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The Infrared Supernova Rate

To derive the number of SNe expected in our ground-based data and calculate the IR supernova rate, we have to derive a relation between the luminosity of the galaxies and their Star Formation Rate (SFR) and the shape of the "mean" K-band light curve for a core-collapse SN.

The K-band light curves of SNe

To constrain the infrared SN rate we have to compare the number of detections with the number of expected events. The latter number can be derived from the observation log and the limiting magnitude once the amount of time for which the SNe remain above the  detection limit (control time) is known for each galaxy. Therefore it is critical to have a good knowledge of the NIR light curve.
We have collected 22 K-band light curves of SNe with a well known epoch of maximum light, for a total of more than 200 IR observations (see Mannucci et al. 2003 for details).
NIR light curves

The fraction of the slow declining events appears to be not negligible: 6 out of 22 SNe show a peculiar behaviour at some point of their evolution, and 5 of them are classified as type IIn SNe from the optical spectra. The fraction is even higher, 6 out of 22, if only the SN with observations after 4 months from the maximum are considered. Such an high fraction is certainly due to selection effects, as SNe with NIR excess are preferentially observed at such late times. This brightening or stabilization of the luminosity at NIR wavelength is usually attributed to thermal emission from dust forming in the ejecta or present in the pre-existing circumstellar medium. The heating could be due to the interaction between the ejecta and the circumstellar medium. For this reason this effect is expected to be more common in the events occurring in the dense, star forming regions,
as supported by the observation of the bright radio emission from the SN remnants in the starburst galaxies. These SNe becomes much brighter than the others, but their constant luminosity make their detection by variability methods almost impossible if the moment of the explosion is not observed.
The remaining  "ordinary events'' show inhomogeneous behaviour during the first 4 months. Most of them show a maximum 10-20 days after the optical peak, and a linear decline afterward. The NIR luminosity peak of core-collapse SNe is similar to that of the type Ia, computed to be -18.8 at day=25 (Meikle, 2000), even if the core-collapse SNe are usually much fainter in the optical. SN  1999em is the less luminous event, about 1 mag fainter at the optical maximum than any other measured SN, and shows a very delayed peak, occurring at about epoch=70 days.  The spread between the SNe of each class is comparable with the spread between the classes, i/e., there is no evidence of systemic differences for the core-collapse SNe of different sub-types. This is probably due to the fact that the light curve depends not only on the properties of the progenitor but also on the circumstellar medium. After the first 120 days, all the ``ordinary'' SNe show a similar  declining rate of about 0.025 mag per day.  This decline rate is much faster than the decline rate of about 0.010 observed at these late time in the optical in the type Ib and II SNe and expected from the 56Co decay (0.0098 mag/day). It is also faster than the optical decline rate of the type Ia SNe (about 0.015 mag/day).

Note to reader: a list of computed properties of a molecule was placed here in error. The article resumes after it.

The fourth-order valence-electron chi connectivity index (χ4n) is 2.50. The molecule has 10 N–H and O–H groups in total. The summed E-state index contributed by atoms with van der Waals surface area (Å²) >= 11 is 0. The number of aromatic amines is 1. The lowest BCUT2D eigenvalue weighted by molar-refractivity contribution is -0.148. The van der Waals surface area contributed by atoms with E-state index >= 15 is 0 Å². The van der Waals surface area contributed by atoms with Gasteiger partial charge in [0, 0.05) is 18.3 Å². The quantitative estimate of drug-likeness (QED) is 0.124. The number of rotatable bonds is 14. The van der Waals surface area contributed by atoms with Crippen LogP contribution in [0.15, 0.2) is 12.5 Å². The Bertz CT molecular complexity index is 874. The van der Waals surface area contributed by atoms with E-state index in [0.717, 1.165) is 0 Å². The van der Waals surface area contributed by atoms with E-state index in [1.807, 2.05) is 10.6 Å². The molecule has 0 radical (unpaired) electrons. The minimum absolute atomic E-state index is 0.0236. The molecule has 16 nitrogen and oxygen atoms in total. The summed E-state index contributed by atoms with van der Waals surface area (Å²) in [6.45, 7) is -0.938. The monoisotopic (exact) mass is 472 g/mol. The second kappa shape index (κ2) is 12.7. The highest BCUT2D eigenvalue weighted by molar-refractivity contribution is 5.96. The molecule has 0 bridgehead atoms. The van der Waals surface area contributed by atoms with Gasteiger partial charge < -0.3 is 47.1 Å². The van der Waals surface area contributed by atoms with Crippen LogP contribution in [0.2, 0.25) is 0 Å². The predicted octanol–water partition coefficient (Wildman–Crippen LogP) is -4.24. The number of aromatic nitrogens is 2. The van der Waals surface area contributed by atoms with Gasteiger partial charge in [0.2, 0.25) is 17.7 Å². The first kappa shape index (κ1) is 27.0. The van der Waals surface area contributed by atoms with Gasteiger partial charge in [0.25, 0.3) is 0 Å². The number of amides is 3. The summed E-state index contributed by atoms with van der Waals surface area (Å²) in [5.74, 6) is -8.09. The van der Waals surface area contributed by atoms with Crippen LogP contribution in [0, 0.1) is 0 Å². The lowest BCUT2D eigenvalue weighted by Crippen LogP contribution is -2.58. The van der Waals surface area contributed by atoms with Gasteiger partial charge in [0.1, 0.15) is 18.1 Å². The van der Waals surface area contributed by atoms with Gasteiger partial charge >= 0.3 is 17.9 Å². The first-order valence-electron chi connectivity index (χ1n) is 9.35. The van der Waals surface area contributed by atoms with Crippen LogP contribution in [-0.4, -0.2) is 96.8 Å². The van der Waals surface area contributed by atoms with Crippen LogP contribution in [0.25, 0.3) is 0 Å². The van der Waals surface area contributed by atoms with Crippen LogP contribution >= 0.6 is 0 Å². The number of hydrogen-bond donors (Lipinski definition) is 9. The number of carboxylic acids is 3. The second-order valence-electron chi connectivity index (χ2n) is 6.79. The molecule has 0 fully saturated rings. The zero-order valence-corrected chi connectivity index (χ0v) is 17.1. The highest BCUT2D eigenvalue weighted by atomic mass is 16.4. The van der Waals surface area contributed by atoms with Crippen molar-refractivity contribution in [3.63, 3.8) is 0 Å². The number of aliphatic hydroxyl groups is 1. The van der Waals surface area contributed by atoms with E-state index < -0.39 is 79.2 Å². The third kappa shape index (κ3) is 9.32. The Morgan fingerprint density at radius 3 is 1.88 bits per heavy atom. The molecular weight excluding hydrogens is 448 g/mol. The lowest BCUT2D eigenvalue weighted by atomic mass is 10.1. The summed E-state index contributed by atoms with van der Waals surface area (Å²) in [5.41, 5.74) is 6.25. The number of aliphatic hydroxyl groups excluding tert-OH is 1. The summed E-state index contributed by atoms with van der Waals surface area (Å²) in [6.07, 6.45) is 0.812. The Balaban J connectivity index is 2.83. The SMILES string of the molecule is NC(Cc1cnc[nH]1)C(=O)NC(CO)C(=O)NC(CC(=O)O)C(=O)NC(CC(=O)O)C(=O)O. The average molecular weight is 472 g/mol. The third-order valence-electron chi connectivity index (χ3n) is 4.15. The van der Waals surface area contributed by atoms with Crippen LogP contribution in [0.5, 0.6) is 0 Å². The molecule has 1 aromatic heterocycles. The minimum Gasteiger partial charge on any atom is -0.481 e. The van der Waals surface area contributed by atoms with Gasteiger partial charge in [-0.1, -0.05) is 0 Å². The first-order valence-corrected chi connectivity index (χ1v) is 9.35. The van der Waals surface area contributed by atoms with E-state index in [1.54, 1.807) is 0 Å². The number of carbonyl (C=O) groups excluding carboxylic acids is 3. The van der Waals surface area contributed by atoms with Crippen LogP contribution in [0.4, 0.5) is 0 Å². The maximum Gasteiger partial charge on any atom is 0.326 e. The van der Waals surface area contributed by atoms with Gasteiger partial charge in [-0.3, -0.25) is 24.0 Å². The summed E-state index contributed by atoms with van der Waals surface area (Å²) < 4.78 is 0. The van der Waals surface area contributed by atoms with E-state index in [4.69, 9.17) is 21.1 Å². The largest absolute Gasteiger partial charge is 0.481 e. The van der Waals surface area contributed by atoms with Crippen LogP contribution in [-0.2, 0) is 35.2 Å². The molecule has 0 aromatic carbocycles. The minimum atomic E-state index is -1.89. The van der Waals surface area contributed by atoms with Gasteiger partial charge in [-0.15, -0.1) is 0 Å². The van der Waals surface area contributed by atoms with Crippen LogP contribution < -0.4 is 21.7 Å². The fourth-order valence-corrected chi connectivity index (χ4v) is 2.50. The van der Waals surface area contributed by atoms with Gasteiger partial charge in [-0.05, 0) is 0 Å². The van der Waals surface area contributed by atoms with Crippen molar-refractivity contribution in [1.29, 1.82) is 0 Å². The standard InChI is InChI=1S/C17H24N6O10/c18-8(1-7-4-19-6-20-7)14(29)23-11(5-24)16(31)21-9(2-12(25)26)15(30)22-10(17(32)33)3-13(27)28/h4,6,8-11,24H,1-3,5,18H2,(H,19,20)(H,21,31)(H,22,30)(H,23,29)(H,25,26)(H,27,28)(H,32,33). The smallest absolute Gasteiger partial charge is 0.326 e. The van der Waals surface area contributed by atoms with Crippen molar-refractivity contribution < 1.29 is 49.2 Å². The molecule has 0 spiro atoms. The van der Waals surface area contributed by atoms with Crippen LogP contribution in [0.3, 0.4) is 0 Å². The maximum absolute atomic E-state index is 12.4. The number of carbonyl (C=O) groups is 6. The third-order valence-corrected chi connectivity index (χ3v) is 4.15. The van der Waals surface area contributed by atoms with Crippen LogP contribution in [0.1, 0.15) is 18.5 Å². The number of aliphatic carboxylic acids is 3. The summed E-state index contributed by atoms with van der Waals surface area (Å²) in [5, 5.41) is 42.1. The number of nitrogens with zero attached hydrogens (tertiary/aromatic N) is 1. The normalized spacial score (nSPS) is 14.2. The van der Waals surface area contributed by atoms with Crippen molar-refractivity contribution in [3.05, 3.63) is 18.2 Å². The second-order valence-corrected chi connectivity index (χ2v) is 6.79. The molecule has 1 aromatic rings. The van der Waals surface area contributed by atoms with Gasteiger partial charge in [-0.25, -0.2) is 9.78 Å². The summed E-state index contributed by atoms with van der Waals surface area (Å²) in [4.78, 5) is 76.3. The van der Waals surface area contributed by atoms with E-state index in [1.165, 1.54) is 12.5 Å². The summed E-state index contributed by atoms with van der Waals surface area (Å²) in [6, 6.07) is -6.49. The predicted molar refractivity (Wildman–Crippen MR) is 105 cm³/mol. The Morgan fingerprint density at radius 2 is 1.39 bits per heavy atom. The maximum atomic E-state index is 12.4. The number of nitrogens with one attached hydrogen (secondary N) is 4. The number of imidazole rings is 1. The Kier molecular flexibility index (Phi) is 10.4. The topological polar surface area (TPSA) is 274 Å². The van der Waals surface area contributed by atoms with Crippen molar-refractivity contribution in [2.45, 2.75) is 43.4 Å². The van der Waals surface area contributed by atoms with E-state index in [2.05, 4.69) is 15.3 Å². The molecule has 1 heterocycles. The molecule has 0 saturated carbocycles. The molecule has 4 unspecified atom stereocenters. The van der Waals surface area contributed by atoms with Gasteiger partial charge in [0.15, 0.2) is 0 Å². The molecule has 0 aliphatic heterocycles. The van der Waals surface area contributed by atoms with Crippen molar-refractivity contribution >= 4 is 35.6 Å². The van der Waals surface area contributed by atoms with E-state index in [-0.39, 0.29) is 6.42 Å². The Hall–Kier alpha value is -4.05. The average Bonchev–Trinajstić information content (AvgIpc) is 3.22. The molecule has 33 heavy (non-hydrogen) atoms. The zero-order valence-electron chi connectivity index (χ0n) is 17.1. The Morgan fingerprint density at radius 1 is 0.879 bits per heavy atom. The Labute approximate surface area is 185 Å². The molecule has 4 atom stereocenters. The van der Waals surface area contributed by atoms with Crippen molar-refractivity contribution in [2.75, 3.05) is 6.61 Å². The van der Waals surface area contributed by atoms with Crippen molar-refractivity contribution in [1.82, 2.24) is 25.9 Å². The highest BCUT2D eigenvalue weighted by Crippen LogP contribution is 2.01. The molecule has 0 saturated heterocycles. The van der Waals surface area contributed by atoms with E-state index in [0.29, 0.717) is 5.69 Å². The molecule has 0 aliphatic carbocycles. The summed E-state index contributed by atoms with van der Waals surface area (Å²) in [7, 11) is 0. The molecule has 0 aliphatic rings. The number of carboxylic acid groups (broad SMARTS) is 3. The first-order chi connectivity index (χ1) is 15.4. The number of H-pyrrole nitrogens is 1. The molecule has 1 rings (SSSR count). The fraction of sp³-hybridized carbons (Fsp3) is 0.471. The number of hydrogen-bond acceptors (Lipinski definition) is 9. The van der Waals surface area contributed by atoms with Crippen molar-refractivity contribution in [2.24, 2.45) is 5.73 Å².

The spread of the absolute magnitude near the peak is about 3 magnitude, and about 1.5 magnitude at later times. To take into account for this large spread we have defined the upper and lower envelops (in gray) of the distributions and will use these curves to compute the maximum and minimum SN rate expected from the SFR. The upper envelop is defined by SNe 1979C and 1982R, the lower envelop by SN 1999em.
As average light-curve we used SN 1980K, an event showing a linear decline and a peak magnitude near the average value. We preferred to use an observed event instead of an average between the two envelops, strongly dependent on peculiar sub- or super-luminous events and not corresponding to any observed SN.